Energy development and environmental NGOs: The Asian perspective
MetadataShow full item record
- CICERO Working Papers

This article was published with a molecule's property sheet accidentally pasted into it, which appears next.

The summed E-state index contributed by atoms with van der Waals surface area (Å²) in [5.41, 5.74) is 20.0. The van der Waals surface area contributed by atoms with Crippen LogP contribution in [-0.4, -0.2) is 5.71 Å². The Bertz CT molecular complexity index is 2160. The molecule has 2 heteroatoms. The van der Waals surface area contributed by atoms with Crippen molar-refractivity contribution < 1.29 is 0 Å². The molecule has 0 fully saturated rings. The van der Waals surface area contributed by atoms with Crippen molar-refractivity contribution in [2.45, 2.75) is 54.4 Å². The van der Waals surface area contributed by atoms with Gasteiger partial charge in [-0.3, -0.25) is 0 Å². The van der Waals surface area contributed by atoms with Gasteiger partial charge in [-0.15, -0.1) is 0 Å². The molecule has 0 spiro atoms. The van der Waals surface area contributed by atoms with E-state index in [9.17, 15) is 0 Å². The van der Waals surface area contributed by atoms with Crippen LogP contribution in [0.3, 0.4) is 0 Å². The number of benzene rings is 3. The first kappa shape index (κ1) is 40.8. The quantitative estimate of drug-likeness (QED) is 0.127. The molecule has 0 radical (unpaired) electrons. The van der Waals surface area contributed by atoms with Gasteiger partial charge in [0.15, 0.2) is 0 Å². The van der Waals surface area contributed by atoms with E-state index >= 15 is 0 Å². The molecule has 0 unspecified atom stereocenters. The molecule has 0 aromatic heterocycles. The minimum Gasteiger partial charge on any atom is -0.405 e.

In summary, Asian NGOs play an important role in international and national energy and environmental activities. Their increasing presence in the world political arena has helped, in one way or another, reshape agendas of governments and international aid agencies. They have also facilitated the establishment of critical links between local communities and institutions of governments and aid agencies. They have come to define new areas of interest and develop catalysts for action. Governments and aid agencies have benefited from interactions with the NGO community, but have also been puzzled about how to deal with them in proper and cost-effective ways. What we see in this interrelationship is a complex and dynamic process. NGO movements on energy and the environment cannot be considered in isolation. They are conducted in a dynamic, rather than static, process. They change their perspectives, according to international and local circumstances. Their engagement in sustainable energy and environment activities has helped establish new and critical links among societal institutions. They base their strategy for survival on linking local and global perspectives. NGOs have managed to create a niche within societal contexts, establishing themselves as both a social critique and a service provider, in order to deal with governments and international aid agencies. Over the past one and a half decades, NGOs in Asia have learned how to cope with changes in international environmental arenas. Their establishment in world politics, through participation in sustainable energy and environmental activities, reflects a trend of transition in international relations that will profoundly impact human society in the 21st century. NGO movements as a particular social phenomenon can be characterized as having been developed from below. NGOs have managed to establish themselves as social agents with critical linkages to those at the bottom in society. They have developed a public space that is not, and cannot be, filled by other societal institutions: governments, international aid agencies, and the private sector. NGO movements are deeply rooted in societal contexts. NGO activities reflect the needs of those from the lowest levels of the human society. This is in contrast to many institutions generated by governments from above. The development and growth of NGOs as a social entity has proved to be crucial to the wellbeing of human society. The influence of NGOs across national boundaries can be seen as part of the globalization process. It will have far-reaching effects on public policy and sustainable energy development in Asia. NGOs represent the future engine of world development. The conflict between energy development and the environment is far from over. The internal logic of NGOs’ development is self-evident. From the Asian perspective, several characteristics can be generalized from the current development: first, NGOs will continue to create new social linkages, or webs of contacts, throughout human society. They will help establish and improve relationships between the general public and other social institutions: governments, international agencies, and the business community. Second, the diversification and outgrowth of NGOs will continue to increase with greater speed and scope. This will be especially seen in energy and environmental fields, because of the imperative of environmental deterioration and its impact on human prospects for survival. One important question that needs further analysis is how to improve the accountability of NGOs with regard to their performance in projects. We need to develop workable methodologies and criteria for evaluating NGO performance. This is critical in getting NGOs involved more in sustainable energy and environmental activities. The increasing involvement of NGOs in environmental activities provides good opportunities for the UN and the international development assistance community. Through increasing engagement of NGOs in design, consultation, operation and evaluation of projects, these institutions will be able to act as agents to empower the people in the lower levels of human society. With more incentives to support the NGO sector, greater social equilibrium could be achieved. It can be assumed that NGOs might assume many of the conventional mandates that are usually performed by specialized UN agencies and governments. What represents the so-called global civil society is the inclusion of people’s voices and needs. NGOs have come into being through this social process.